1bff0bc121bc        mysql:latest        "docker-entrypoint.sh"   25 hours ago        Up 23 hours         0.0.0.0:9004->3306/tcp                             mysql1

If everything is good, you should be able to see all the docker containers live and HAPROXY listening 33060 for MySQL transport and 38080 for Status page.

Step 5- MySQL client verification 

If you are thinking to do verify Mysql connections using passwords, that’s a bad idea.  This is because, the MySQL 5.6 onward will spit out warnings when using passwords on command line parameters “Warning: Using a password on the command line interface can be insecure.

To keep your password secure and escape such warnings you can use mysql_config_editor tool like below : –


mysql_config_editor set --login-path=local --host=localhost --user=username --password

#Now you can use below
mysql --login-path=local -e "statement"
# old usage was
mysql -u username -p pass -e "statement"

Additionally, the MySQL client would try to connect on Unix Socket , which is not running on the Docker host so you need to override that behavior by using “–protocol tcp” and then provide the port as well”-P 33060″

To test your MySQL Cluster with about 10 connections repetitively, you may use the below script

$ mysql_config_editor set --login-path=local --host=localhost --user=root --password
# Password:
# Password Stored
$ for i in `seq 1 10`
  do
  mysql --login-path=local -P 33060 --protocol tcp -e "show variables like 'server_id'"
  done

Output would be like below : –

+---------------+-------+
| Variable_name | Value |
+---------------+-------+
| server_id     | 101   |
+---------------+-------+
+---------------+-------+
| Variable_name | Value |
+---------------+-------+
| server_id     | 102   |
+---------------+-------+
+---------------+-------+
| Variable_name | Value |
+---------------+-------+
| server_id     | 101   |
+---------------+-------+
+---------------+-------+
| Variable_name | Value |
+---------------+-------+
| server_id     | 102   |
+---------------+-------+
+---------------+-------+
| Variable_name | Value |
+---------------+-------+
| server_id     | 101   |
+---------------+-------+
+---------------+-------+
| Variable_name | Value |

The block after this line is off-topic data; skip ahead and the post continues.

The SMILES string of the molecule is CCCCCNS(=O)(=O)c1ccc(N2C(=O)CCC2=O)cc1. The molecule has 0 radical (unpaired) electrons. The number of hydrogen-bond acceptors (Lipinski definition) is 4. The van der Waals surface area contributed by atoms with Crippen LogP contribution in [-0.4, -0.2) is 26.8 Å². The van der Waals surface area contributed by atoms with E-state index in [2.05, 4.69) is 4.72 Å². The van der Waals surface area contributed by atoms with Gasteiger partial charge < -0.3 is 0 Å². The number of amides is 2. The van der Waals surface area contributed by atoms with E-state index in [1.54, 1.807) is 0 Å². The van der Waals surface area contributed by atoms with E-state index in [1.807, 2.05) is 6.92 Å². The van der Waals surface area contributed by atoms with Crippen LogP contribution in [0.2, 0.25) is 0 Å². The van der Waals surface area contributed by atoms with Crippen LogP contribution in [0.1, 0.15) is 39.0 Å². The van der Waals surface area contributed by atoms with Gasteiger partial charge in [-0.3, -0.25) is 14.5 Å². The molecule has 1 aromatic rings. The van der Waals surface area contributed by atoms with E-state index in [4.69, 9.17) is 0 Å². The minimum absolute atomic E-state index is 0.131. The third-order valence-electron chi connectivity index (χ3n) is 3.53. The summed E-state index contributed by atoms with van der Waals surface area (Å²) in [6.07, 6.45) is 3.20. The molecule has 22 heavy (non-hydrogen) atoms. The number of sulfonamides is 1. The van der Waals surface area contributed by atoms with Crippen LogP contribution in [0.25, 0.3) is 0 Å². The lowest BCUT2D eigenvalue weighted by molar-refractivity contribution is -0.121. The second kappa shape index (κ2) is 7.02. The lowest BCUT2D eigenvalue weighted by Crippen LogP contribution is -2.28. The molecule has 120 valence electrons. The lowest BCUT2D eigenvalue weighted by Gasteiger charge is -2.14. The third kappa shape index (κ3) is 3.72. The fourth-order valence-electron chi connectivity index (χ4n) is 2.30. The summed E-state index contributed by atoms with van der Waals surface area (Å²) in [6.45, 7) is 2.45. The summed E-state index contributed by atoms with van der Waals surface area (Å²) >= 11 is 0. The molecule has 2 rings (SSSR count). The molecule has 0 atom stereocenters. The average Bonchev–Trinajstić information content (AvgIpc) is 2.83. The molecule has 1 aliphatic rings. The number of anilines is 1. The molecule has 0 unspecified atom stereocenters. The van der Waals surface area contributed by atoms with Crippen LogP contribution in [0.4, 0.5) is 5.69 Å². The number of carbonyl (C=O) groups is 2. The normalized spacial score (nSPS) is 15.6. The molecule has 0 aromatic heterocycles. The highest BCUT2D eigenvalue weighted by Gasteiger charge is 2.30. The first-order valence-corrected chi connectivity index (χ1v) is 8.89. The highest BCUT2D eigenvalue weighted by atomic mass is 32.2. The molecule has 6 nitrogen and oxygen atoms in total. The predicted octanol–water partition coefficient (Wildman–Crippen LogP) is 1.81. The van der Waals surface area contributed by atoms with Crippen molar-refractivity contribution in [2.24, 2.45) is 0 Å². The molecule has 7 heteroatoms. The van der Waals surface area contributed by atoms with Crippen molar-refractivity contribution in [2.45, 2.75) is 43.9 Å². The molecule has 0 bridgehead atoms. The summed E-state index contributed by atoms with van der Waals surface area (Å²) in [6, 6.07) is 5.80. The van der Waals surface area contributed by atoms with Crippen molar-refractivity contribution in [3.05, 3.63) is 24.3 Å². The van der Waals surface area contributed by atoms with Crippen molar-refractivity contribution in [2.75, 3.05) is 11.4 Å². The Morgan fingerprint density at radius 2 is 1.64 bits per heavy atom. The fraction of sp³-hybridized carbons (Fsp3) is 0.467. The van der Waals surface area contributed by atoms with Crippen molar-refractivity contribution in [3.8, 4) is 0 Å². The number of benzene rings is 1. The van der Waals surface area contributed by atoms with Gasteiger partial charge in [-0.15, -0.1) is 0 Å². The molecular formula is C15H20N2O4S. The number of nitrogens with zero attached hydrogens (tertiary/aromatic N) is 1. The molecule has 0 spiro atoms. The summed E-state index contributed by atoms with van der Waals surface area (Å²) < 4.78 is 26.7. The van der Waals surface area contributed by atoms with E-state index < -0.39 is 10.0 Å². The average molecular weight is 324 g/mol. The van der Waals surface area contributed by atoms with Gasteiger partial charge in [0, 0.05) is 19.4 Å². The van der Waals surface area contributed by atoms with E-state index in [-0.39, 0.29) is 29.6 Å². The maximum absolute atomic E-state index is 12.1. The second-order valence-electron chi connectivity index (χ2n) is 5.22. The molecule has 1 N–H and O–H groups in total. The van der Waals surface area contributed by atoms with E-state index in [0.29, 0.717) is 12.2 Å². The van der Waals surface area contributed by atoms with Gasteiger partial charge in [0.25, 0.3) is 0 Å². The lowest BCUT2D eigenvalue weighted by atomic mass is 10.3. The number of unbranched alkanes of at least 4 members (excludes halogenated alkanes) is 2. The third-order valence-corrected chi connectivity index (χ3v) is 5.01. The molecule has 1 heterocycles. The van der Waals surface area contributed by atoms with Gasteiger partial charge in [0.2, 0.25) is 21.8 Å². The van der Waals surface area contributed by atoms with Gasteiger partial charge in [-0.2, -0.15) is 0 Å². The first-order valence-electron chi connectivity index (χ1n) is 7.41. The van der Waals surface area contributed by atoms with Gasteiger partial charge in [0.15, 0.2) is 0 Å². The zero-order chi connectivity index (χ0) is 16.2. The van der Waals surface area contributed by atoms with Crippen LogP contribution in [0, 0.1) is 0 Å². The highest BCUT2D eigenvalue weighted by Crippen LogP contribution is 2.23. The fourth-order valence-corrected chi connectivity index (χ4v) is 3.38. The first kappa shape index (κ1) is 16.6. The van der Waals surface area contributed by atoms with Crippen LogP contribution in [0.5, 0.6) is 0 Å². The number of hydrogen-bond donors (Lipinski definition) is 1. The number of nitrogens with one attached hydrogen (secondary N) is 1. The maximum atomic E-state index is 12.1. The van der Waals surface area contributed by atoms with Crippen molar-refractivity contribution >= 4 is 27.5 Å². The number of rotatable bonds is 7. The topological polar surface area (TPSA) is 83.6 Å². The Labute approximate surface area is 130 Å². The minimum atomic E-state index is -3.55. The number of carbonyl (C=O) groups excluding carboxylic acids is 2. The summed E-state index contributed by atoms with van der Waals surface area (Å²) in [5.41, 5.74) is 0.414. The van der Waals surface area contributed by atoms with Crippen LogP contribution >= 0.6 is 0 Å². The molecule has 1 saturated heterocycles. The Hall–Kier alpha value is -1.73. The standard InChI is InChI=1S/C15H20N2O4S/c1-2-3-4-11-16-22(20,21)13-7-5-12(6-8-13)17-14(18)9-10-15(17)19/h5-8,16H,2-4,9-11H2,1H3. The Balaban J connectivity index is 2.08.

+---------------+-------+
| server_id     | 102   |
+---------------+-------+
+---------------+-------+
| Variable_name | Value |
+---------------+-------+
| server_id     | 101   |
+---------------+-------+
+---------------+-------+
| Variable_name | Value |
+---------------+-------+
| server_id     | 102   |
+---------------+-------+
+---------------+-------+
| Variable_name | Value |
+---------------+-------+
| server_id     | 101   |
+---------------+-------+
+---------------+-------+
| Variable_name | Value |
+---------------+-------+
| server_id     | 102   |
+---------------+-------+

This shows that HAProxy is running and loading the traffic 1:1 between the 2 backend nodes.

If you need the Load balancing to be setup in a different ratio, you can set it up using ‘weight 2’ parameter in the haproxy.cfg when defining the backend MySQL nodes.

Here is a snapshot of the Status page. Note the LastChk column which says and stays success until the node is UP.

haproxy-status

Lets try to take one of the containers down and see what happens .

Step a – Stop Container 


$ docker stop mysql2

Step b – Check status Page 

The Status page shows MySQL node2 has gone down .

HAProxy Status failed.png

Step c – Verify the MySQL client way 

for i in `seq 1 10`
do
mysql --login-path=local -P 33060 --protocol tcp -e "show variables like 'server_id'"
done
# This would all go to MySQL&nbsp;1 showing server_id as 101

Bring the mysql2 node back would again allow HAProxy to load-balance between the nodes. Remember the mysql2 node would pick up all the changes from MYSQL1 Node as those nodes are setup in Master-Master replication.

Hope you enjoyed!  Happy learning !

Any feedback, you are more than welcome.

One thought on “HAProxy – Mysql cluster on Docker